u.s. special forces on the ground just north of the isis stronghold of raqqa, syria, alongside kurdish and arab forces. a french news agency captured these rare images wearing the insignia of the syrian kurdish forces they are fighting alongside. turkey immediately protested an ankara considers terrorists and says wearing the patches was wrong. >> wearing those ypg patches was unauthorized and inappropriate and corrective action has been taken. >> reporter: the new images make clear that u.s. forces are close to the front lines of the fight against isis in syria. the pentagon insists the role of u.s. forces has not changed. >> they are not on the forward line. they are providing advice and assistance and, again, i'm not going to get into details but that mission has not changed. their role has not changed. they are not leading this fight.
>> currently, with more than 200 u.s. forces on the ground training syrian and kurdish fighters, cnn's barbara starr spoke with the coalition who say they still need more american help. >> translator: we have requested a continuous supply of weapons at a level that is consistent with the size of the mission we face. >> reporter: in iraq, the u.s. continues air strikes and artillery barrages against isis fighters in support of iraqi fighters to retake the town of fallujah 40 miles west of baghdad. internationally destructive tornadoes ripped through parts of the midwest and today more potential storms are expected. plus, the tsa promised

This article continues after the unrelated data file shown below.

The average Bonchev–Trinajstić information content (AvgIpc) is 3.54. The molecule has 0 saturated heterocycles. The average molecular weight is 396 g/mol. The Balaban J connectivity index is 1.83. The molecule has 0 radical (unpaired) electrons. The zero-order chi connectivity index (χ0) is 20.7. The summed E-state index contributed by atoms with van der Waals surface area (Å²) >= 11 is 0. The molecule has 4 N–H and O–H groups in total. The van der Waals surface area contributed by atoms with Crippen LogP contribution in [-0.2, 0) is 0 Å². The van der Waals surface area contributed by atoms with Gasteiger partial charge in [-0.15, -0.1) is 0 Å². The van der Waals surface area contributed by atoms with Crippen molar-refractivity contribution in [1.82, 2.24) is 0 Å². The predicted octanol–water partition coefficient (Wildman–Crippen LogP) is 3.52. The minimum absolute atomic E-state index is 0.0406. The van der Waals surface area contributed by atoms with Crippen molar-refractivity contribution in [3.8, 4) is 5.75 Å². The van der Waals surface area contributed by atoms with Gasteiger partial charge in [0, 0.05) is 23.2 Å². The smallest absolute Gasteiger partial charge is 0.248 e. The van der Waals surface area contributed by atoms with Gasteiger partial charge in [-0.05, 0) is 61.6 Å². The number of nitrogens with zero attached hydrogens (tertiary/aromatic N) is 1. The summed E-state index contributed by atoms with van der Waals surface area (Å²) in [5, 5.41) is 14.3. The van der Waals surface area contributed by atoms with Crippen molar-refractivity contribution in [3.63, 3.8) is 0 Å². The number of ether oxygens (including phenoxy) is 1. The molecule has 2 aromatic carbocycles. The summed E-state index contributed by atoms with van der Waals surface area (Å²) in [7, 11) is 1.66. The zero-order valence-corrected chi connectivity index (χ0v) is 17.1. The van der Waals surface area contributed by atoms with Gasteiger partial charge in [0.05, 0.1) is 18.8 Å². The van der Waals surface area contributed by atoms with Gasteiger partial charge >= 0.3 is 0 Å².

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holy [ bleep ]! >> oh! >> so many people today worried they might end up in the position of being right in the path of a tornado. we are back and we're following the misery blanketing so much of the country right now. tornadoes and floods have brought havoc in the south, in the plain states and especially in texas. officials say two people in the lone star state are dead after
floods swept through grenam county and three ours are missing. jennifer gray is in the severe weather system tracking the storms. jennifer, still a threat of floods and tornadoes, not to mention tropical storm bearing down on the east coast. what's the forecast for tonight and this weekend? >> a lot going on in the u.s. i want to start with the traffic because the national hurricane system will talk about tropical storm warnings across the south carolina coast. and so going into memorial day weekend, if you are heading anywhere like myrtle beach or outer banks, keep your eye on this storm. it's not going to turn into a hurricane most likely but it will be rain, wind and very strong rip currents. so looking at the rainfall totals, we could see anywhere from 2 to 4 inches of rain
across the south carolina coast as well as the outer banks. we'll be watching that very closely. turning to the severe threat and flooding threat, brenham, texas, yesterday, 17 inches of rain. that's the wettest calendar day on record. still raining across texas. it's pushing to the east. we currently have severe thunderstorm watches across texas, louisiana as well as the plains. we could see another round of severe weather as we go into the afternoon and evening hours. the threat being from oklahoma all the way up through kansas. large hail, damaging winds and the possibility of isolated tornadoes. all of this is going to push to the east during the overnight hours, including places like kansas city, lincoln and same places we've seen severe weather over and over the past couple of days. jim? >> we also know we're getting the forecast for the hurricanes this summer. is it going to be a bad hurricane season? >> well, they are actually